Approximately 86 percent of Americans drink alcohol, according to data from the Substance Abuse and Mental Health Services Administration (SAMHSA). At the same time, approximately 38 million Zoloft® prescriptions are written per year, and thousands more Americans abuse the drug recreationally. When we look at the enormous populations tied to both substances, it’s only natural that they overlap on some level. It’s important to realize, however, that there are genuine and immediate, and short-term dangers of mixing alcohol and Zoloft. If you or your loved one are drinking and taking Zoloft at the same time, here’s what you need to know about the risks and how to get help if you can’t stop.
What Is Zoloft?
Zoloft is a prescription antidepressant and the most prescribed drug in its class. The generic form of Zoloft is called sertraline. This medication is what’s known as a selective serotonin reuptake inhibitor (SSRI) and is used to treat depression, obsessive-compulsive disorder, posttraumatic stress disorder (PTSD), premenstrual dysphoric disorder (PMDD), social anxiety disorder, and panic disorder. Some of the main side effects of Zoloft can include nausea, dizziness, lethargy, changes in appetite, joint and muscle pain, dry mouth, upset stomach, diarrhea, and trouble sleeping. When used properly, Zoloft can help promote calmness, stop people from obsessive fixation, and improve mood.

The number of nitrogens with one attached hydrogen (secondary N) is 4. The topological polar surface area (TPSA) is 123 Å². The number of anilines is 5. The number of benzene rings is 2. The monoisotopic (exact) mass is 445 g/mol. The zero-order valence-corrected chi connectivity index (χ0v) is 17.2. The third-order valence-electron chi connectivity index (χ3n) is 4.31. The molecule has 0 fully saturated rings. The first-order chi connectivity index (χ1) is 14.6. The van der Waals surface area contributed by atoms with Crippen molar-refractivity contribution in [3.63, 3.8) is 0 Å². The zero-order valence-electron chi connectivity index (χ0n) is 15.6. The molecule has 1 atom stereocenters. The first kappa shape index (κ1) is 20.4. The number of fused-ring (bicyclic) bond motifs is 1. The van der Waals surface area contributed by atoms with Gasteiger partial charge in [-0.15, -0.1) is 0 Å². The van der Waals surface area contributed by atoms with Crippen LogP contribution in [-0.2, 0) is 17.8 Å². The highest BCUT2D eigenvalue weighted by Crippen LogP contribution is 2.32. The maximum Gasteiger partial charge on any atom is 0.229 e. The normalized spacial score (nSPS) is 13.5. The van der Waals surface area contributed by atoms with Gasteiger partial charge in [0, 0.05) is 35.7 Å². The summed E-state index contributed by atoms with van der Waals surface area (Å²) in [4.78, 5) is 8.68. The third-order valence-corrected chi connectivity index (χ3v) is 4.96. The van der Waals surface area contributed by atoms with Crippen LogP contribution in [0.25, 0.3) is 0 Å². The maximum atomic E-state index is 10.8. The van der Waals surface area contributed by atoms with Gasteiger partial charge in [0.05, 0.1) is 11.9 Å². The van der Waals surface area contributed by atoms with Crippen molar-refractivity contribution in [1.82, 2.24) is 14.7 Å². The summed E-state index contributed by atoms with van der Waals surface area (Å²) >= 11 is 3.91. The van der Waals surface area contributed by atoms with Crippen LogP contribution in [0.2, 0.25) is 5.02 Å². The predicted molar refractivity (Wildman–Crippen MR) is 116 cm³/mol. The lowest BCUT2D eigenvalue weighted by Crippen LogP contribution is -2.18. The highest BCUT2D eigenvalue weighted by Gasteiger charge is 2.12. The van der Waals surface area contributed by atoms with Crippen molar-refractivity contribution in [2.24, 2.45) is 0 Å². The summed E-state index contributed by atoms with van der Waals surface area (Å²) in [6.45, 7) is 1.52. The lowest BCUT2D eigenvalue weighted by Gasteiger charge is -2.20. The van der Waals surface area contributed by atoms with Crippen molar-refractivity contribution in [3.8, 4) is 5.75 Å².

Why Is It Bad to Use Zoloft and Alcohol Together?
Drinking and taking Zoloft can amplify the effects of the medication. This means it can compound drowsiness and tired feeling, lead to incoherent speech, listlessness, and more. Both Zoloft and alcohol increase the levels of serotonin in the brain. In some situations, such as in the case of depression treatment, alcohol can actually lessen the healing effects of Zoloft and make depression symptoms worse. This means that if you chronically drink and take Zoloft, you’re not only limiting the efficacy of your treatment, but you’re also taking two potentially addictive substances simultaneously. The Food and Drug Administration (FDA) also expressly recommends not drinking while taking Zoloft.
Other dangers of mixing alcohol and Zoloft include, but are not limited to:
- Thoughts of Suicide
- Increased Depression
- Increased Anxiety
- Migraine and Headache
- Diarrhea and Stomach Pain
Both alcohol and Zoloft slow the heart rate, which means if taken together, there is a risk that the combination can slow the heart rate down to the point of stopping. If you or your loved one are unable to stop using alcohol and Zoloft simultaneously, it’s important to get help for both.
Treatment for Zoloft and Alcohol Abuse
Treatment for simultaneous Zoloft and alcohol abuse requires comprehensive medical detox to realign the brain’s chemistry and alleviate your withdrawal symptoms. After that, it’s important to seek behavioral rehab that allows you to not only address the causes and origins of your mental health issue but also your alcohol addiction. Rehab allows you to seek alternative means of mental health care beyond prescription medication and is offered in both inpatient and outpatient settings.
Recovery Unplugged is ready to help you or your loved one get the help you need for your alcohol and Zoloft abuse today. We’re in-network with most major insurance companies and offer all levels of care. Contact us today to start your treatment and recovery.